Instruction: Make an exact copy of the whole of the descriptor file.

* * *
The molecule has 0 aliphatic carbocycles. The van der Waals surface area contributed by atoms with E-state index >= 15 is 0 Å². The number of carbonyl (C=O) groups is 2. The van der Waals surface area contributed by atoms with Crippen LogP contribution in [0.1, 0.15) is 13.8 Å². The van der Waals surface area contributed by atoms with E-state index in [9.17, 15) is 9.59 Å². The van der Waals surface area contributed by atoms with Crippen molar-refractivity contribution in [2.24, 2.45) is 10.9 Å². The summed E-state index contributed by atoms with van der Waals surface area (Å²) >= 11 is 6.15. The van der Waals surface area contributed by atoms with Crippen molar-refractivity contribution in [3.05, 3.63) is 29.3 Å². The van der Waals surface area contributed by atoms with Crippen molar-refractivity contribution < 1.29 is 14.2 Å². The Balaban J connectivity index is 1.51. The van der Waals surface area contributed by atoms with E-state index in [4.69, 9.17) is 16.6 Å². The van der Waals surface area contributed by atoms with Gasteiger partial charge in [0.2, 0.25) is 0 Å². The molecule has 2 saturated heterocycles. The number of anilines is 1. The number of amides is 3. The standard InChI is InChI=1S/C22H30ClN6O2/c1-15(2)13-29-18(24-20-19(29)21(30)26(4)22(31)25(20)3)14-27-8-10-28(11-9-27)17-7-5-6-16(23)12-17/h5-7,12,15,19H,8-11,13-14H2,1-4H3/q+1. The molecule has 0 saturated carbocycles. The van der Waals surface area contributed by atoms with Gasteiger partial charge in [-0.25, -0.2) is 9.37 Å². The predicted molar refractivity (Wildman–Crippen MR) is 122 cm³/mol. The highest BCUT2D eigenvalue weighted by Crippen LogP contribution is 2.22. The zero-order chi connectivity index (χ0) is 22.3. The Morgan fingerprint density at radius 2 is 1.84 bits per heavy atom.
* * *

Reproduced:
The molecule has 0 aliphatic carbocycles. The van der Waals surface area contributed by atoms with E-state index >= 15 is 0 Å². The number of carbonyl (C=O) groups is 2. The van der Waals surface area contributed by atoms with Crippen LogP contribution in [0.1, 0.15) is 13.8 Å². The van der Waals surface area contributed by atoms with E-state index in [9.17, 15) is 9.59 Å². The van der Waals surface area contributed by atoms with Crippen molar-refractivity contribution in [2.24, 2.45) is 10.9 Å². The summed E-state index contributed by atoms with van der Waals surface area (Å²) >= 11 is 6.15. The van der Waals surface area contributed by atoms with Crippen molar-refractivity contribution in [3.05, 3.63) is 29.3 Å². The van der Waals surface area contributed by atoms with Crippen molar-refractivity contribution < 1.29 is 14.2 Å². The Balaban J connectivity index is 1.51. The van der Waals surface area contributed by atoms with E-state index in [4.69, 9.17) is 16.6 Å². The van der Waals surface area contributed by atoms with Gasteiger partial charge in [0.2, 0.25) is 0 Å². The molecule has 2 saturated heterocycles. The number of anilines is 1. The number of amides is 3. The standard InChI is InChI=1S/C22H30ClN6O2/c1-15(2)13-29-18(24-20-19(29)21(30)26(4)22(31)25(20)3)14-27-8-10-28(11-9-27)17-7-5-6-16(23)12-17/h5-7,12,15,19H,8-11,13-14H2,1-4H3/q+1. The molecule has 0 saturated carbocycles. The van der Waals surface area contributed by atoms with Gasteiger partial charge in [-0.25, -0.2) is 9.37 Å². The predicted molar refractivity (Wildman–Crippen MR) is 122 cm³/mol. The highest BCUT2D eigenvalue weighted by Crippen LogP contribution is 2.22. The zero-order chi connectivity index (χ0) is 22.3. The Morgan fingerprint density at radius 2 is 1.84 bits per heavy atom.